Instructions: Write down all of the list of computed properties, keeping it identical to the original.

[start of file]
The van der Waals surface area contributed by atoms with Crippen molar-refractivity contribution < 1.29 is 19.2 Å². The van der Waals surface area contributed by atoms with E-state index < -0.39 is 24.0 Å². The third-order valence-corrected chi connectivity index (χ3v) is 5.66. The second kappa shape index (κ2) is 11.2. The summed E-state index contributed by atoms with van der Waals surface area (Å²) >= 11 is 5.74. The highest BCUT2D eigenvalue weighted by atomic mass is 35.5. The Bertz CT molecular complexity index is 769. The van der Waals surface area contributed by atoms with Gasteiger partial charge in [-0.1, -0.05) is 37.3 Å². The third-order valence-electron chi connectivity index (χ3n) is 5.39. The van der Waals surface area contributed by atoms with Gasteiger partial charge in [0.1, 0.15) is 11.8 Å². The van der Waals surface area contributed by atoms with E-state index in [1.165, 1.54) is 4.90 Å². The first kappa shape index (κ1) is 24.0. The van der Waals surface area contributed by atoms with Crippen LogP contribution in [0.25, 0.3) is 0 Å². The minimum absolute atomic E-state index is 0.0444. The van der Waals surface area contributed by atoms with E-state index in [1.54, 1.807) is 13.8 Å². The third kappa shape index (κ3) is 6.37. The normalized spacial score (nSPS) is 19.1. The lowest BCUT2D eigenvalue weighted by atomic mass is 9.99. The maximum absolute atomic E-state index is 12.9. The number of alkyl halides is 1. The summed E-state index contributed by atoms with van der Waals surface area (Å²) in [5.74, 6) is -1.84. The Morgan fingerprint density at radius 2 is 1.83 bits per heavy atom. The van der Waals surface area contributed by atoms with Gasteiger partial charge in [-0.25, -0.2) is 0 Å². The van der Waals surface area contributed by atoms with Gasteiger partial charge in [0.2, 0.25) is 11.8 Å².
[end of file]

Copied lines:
The van der Waals surface area contributed by atoms with Crippen molar-refractivity contribution < 1.29 is 19.2 Å². The van der Waals surface area contributed by atoms with E-state index < -0.39 is 24.0 Å². The third-order valence-corrected chi connectivity index (χ3v) is 5.66. The second kappa shape index (κ2) is 11.2. The summed E-state index contributed by atoms with van der Waals surface area (Å²) >= 11 is 5.74. The highest BCUT2D eigenvalue weighted by atomic mass is 35.5. The Bertz CT molecular complexity index is 769. The van der Waals surface area contributed by atoms with Gasteiger partial charge in [-0.1, -0.05) is 37.3 Å². The third-order valence-electron chi connectivity index (χ3n) is 5.39. The van der Waals surface area contributed by atoms with Gasteiger partial charge in [0.1, 0.15) is 11.8 Å². The van der Waals surface area contributed by atoms with E-state index in [1.165, 1.54) is 4.90 Å². The first kappa shape index (κ1) is 24.0. The van der Waals surface area contributed by atoms with Crippen LogP contribution in [0.25, 0.3) is 0 Å². The minimum absolute atomic E-state index is 0.0444. The van der Waals surface area contributed by atoms with E-state index in [1.54, 1.807) is 13.8 Å². The third kappa shape index (κ3) is 6.37. The normalized spacial score (nSPS) is 19.1. The lowest BCUT2D eigenvalue weighted by atomic mass is 9.99. The maximum absolute atomic E-state index is 12.9. The number of alkyl halides is 1. The summed E-state index contributed by atoms with van der Waals surface area (Å²) in [5.74, 6) is -1.84. The Morgan fingerprint density at radius 2 is 1.83 bits per heavy atom. The van der Waals surface area contributed by atoms with Gasteiger partial charge in [-0.25, -0.2) is 0 Å². The van der Waals surface area contributed by atoms with Gasteiger partial charge in [0.2, 0.25) is 11.8 Å².